Six new Australian compositions have been announced as finalists for the 2016 Paul Lowin Prizes.
Shortlisted for the Orchestral Prize of $25,000 are James Ledger for Golden years, a 2013 composition for violin and orchestra, Cathy Milliken’s Earth Plays, written in 2015 for mezzo-soprano and orchestra and Lachlan Skipworth for his Concerto for clarinet and orchestra written in 2014.
Shortlisted for the Song Cycle Prize of $15,000 are three compositions written in 2013. They are the String Quartet No. 2 for soprano and string quartet (And once I played Ophelia ) by Brett Dean, Andrew Ford’s Last Words and Paradise by Andrew Schultz.
Held every 2-3 years and last offered in 2013, the Paul Lowin Prizes are among Australia’s richest prizes for music composition and a continuing testament to the power of philanthropy in fostering and encouraging creative new compositions. The Paul Lowin Prizes are managed by Perpetual and presented in collaboration with the Australian Music Centre.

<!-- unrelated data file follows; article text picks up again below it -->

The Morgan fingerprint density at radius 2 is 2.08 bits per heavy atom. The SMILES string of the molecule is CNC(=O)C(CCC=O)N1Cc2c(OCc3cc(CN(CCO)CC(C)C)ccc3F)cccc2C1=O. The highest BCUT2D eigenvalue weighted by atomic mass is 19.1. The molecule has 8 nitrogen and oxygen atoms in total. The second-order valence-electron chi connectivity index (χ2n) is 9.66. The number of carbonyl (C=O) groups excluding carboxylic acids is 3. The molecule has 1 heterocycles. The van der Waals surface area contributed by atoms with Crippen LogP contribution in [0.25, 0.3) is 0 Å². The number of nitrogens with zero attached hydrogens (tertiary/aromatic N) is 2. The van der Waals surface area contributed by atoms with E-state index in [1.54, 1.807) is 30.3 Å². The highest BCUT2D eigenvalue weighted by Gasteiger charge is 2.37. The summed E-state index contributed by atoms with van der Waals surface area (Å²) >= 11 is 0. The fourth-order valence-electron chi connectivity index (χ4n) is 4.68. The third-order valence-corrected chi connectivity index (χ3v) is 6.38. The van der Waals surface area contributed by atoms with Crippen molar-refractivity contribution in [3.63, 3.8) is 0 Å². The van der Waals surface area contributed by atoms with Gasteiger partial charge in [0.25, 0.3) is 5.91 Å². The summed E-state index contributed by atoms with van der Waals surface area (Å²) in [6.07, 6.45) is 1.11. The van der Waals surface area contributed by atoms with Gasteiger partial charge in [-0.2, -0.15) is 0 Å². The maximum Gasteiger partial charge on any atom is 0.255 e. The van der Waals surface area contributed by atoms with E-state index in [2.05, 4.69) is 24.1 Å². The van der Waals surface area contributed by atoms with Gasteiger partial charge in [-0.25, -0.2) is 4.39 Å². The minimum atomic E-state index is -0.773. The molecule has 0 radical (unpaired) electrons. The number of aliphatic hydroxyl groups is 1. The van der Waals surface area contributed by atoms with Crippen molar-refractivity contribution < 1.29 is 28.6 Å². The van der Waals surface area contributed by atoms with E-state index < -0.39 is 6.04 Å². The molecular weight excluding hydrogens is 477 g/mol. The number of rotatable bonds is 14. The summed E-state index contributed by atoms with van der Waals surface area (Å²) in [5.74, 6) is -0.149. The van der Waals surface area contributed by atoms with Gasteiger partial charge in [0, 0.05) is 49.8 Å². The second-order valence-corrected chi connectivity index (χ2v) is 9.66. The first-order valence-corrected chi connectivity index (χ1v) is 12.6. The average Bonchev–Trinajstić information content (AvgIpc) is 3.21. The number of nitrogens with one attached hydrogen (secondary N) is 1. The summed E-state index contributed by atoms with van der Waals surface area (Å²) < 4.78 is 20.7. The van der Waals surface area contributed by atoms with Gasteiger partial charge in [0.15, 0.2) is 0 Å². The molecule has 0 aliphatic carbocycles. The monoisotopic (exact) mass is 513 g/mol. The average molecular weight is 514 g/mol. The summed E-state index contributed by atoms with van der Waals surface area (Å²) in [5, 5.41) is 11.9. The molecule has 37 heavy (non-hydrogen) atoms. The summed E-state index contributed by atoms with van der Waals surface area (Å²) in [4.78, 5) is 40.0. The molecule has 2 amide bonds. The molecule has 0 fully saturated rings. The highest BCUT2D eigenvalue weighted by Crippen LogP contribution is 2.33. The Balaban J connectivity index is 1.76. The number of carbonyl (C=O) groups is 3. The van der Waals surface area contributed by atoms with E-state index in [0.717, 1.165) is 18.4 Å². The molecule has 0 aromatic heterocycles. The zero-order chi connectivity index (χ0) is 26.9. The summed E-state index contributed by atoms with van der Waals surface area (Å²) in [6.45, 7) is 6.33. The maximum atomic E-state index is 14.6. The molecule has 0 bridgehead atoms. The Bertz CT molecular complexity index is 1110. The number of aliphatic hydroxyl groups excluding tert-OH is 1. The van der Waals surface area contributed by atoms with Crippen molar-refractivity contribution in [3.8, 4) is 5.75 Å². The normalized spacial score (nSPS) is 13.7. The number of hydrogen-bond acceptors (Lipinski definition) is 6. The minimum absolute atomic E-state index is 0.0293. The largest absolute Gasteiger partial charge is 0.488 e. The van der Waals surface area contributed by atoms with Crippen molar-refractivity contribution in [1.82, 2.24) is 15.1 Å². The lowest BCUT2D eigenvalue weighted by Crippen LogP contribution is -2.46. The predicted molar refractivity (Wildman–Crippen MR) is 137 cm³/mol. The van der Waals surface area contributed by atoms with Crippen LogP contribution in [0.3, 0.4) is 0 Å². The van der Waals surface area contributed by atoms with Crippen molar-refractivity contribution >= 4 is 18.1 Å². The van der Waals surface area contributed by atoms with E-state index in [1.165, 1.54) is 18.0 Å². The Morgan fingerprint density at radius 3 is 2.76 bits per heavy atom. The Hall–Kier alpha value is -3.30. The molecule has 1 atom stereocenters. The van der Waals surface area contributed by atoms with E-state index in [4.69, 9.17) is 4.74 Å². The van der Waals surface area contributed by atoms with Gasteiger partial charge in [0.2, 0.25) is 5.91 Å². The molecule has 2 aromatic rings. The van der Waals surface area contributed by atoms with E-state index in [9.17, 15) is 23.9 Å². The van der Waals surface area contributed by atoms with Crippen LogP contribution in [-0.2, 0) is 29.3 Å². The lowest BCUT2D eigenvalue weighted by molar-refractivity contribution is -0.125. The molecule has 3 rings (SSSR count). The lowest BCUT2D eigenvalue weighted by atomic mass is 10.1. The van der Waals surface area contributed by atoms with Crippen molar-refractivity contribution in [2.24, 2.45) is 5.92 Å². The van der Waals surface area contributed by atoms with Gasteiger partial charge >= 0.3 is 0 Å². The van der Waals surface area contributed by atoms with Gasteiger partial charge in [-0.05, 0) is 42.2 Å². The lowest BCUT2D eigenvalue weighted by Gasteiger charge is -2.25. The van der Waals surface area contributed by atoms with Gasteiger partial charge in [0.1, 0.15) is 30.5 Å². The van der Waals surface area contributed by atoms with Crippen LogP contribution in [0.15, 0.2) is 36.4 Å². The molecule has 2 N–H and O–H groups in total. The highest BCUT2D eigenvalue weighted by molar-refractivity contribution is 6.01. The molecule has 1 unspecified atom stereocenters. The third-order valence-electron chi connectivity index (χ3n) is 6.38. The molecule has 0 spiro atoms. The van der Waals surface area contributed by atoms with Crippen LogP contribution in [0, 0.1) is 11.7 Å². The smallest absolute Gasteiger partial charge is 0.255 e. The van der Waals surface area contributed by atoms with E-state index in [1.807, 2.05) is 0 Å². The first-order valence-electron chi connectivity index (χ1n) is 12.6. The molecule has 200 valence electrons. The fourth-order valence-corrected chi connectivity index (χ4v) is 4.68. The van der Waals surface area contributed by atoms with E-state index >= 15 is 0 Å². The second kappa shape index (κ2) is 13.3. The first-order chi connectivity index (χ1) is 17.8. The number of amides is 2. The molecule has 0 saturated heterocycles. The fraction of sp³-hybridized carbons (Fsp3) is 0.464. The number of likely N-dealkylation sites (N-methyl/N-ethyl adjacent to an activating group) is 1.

The recipients of the prizes will be announced in a ceremony in Sydney on 6 December. Other shortlisted works will receive a special commendation and the sum of $400.
The Australian Music Centre reports that a record number of entries were received in each category, with 67 entries for the Orchestral category, and 59 for the Song Cycle category. The judging panels found the overall standard of works extremely high in both categories. Previous recipients of the Paul Lowin Prizes include Nigel Westlake, Elliott Gyger, Mary Finsterer, Andrew Schultz, Brett Dean, Rosalind Page, Nigel Butterley, Julian Yu, Georges Lentz, Brenton Broadstock, Martin Wesley-Smith, Michael Smetanin, Raffæle Marcellino, Liza Lim and Andrew Ford. Nominations for these important prizes were, as always, accepted from the general public as well as music professionals.
Paul Lowin, the benefactor who made these prizes possible, was born in 1893 in Czechoslovakia, and lived in Austria in the 1930s before settling in Australia in 1939 where he lived for two decades before returning to Vienna, where he died in 1961. He left a hand-written will which indicated his wish to establish a competition for works by living Australian composers in a ‘modern but not too modern’ style. Because of the lack of clarity in the will, there ensued a thirty-year sustained effort by the executors of his estate to establish a viable competition for composers. The competition was initially held every three years between 1991-97, and since then every 2-3 years.